The Portland Trail Blazers’ surprising recent surge sans Damian Lillard, thankfully, may not prevent them from making a major deal at the trade deadline after all.

According to Jake Fischer of Bleacher Report, the New Orleans Pelicans have shown interest in acquiring C.J. McCollum leading up to February 10th. Portland would reportedly receive a package of Josh Hart and Jonas Valanciunas in exchange for McCollum, though New Orleans would apparently prefer to send back the contracts of Jaxson Hayes and Tomas Satoransky rather than their hulking starting center.

Here are three reasons why the Blazers would be interested in moving McCollum to the Pelicans.

Bringing in Josh Hart

Sorry, Rip City. Trading McCollum won’t net Portland a blue-chip prospect, highly desired first-round pick or even surefire veteran starter. Dangerous as he is creating his own shot and spotting up beyond the arc, McCollum’s two-way limitations and onerous current contract mean he’s less valuable in a vacuum than it seems he’s been to the Blazers over the last half-decade. No team in the league would be thrilled about paying McCollum a combined $69 million over the next two seasons.

Hart lacks the name recognition and box-score production of other players rumored as centerpieces of a potential McCollum trade. But don’t let his relative anonymity and pedestrian per-game numbers distract from what an asset Hart could be for Portland both on the floor and in future prospective trade negotiations. He’s averaging 13.5 points, 7.6 rebounds and 4.2 assists per game while shooting 51.6% from the field this season, an easy career-high. He cleans the glass like a big man despite standing just 6’5”, strength and physicality that also makes him a viable switch defender across three positions.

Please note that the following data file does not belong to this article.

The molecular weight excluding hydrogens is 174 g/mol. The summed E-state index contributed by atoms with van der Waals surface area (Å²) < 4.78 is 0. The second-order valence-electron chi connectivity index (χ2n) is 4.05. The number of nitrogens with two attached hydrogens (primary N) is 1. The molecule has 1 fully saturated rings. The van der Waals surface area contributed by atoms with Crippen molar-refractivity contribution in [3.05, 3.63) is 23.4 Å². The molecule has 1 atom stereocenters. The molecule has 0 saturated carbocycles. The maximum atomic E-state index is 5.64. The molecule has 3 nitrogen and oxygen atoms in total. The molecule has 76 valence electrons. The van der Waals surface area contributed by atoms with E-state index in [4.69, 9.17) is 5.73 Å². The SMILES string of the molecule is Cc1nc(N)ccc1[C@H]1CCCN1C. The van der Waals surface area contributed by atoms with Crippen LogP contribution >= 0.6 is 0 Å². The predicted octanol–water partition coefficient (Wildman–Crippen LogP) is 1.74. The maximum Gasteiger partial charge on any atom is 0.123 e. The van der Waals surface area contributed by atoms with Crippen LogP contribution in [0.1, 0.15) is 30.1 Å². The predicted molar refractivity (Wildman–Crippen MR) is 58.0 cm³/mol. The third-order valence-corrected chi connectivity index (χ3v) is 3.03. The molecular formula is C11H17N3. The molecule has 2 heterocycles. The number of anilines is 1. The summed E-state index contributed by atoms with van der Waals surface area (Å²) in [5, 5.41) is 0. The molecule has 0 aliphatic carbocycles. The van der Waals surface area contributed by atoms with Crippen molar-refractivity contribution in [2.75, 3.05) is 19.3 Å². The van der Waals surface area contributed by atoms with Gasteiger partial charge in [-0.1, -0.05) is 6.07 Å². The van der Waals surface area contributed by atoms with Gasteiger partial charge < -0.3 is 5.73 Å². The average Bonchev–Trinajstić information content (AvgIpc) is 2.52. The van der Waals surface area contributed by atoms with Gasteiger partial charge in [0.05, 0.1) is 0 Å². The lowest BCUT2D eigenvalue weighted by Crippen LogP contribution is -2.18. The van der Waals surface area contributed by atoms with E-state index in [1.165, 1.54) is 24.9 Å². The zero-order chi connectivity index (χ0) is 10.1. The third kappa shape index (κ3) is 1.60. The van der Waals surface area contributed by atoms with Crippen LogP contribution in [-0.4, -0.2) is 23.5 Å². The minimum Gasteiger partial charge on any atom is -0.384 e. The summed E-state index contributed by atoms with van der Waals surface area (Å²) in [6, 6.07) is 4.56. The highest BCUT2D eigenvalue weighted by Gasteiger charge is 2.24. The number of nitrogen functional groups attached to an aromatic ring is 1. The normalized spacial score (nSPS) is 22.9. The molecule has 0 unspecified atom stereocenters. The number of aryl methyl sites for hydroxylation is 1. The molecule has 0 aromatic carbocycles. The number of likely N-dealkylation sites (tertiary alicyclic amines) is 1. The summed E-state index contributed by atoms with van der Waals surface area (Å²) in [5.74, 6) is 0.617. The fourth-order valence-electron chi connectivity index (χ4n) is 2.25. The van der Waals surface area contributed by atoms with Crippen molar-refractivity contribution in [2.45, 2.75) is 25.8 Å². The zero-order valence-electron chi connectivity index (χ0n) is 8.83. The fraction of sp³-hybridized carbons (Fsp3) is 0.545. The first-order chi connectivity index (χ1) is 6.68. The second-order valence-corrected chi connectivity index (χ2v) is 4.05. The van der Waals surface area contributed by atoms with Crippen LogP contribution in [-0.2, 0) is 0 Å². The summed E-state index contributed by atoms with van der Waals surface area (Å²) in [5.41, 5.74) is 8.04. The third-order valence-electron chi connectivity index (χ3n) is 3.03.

Hart is canning a perfectly acceptable 35.8% of his spot-up tries from deep, per NBA.com/stats, and compensates for low-volume three-point shooting by attacking the rim with straight-line penetration and serving as a one-man engine in the open floor. He’s shooting 53.9% on a personal-best 6.0 drives per game this season, and a whopping 36.5% of his used possessions come in transition—the highest rate in the league, per NBA.com/stats.

The Villanova product signed a unique three-year contract with the Pelicans last summer. Hart’s $12 million salary for next season is non-guaranteed; the final season of his deal is a player option. That rare contractual structure combined with Hart’s all-around versatility ensures he’d be a valuable commodity for any team in basketball, whether retooling on the fly like Portland, ramping up for a title run or even rebuilding from the ground floor.

The Blazers’ lagging stylistic and financial flexibility can be traced right back to McCollum, through no fault of his own. Trading him in a deal built around Hart wouldn’t suddenly vault Portland toward realistic contention, obviously, but still provide the coaching staff and front office with additional pathways forward that otherwise don’t exist.

Ducking the luxury tax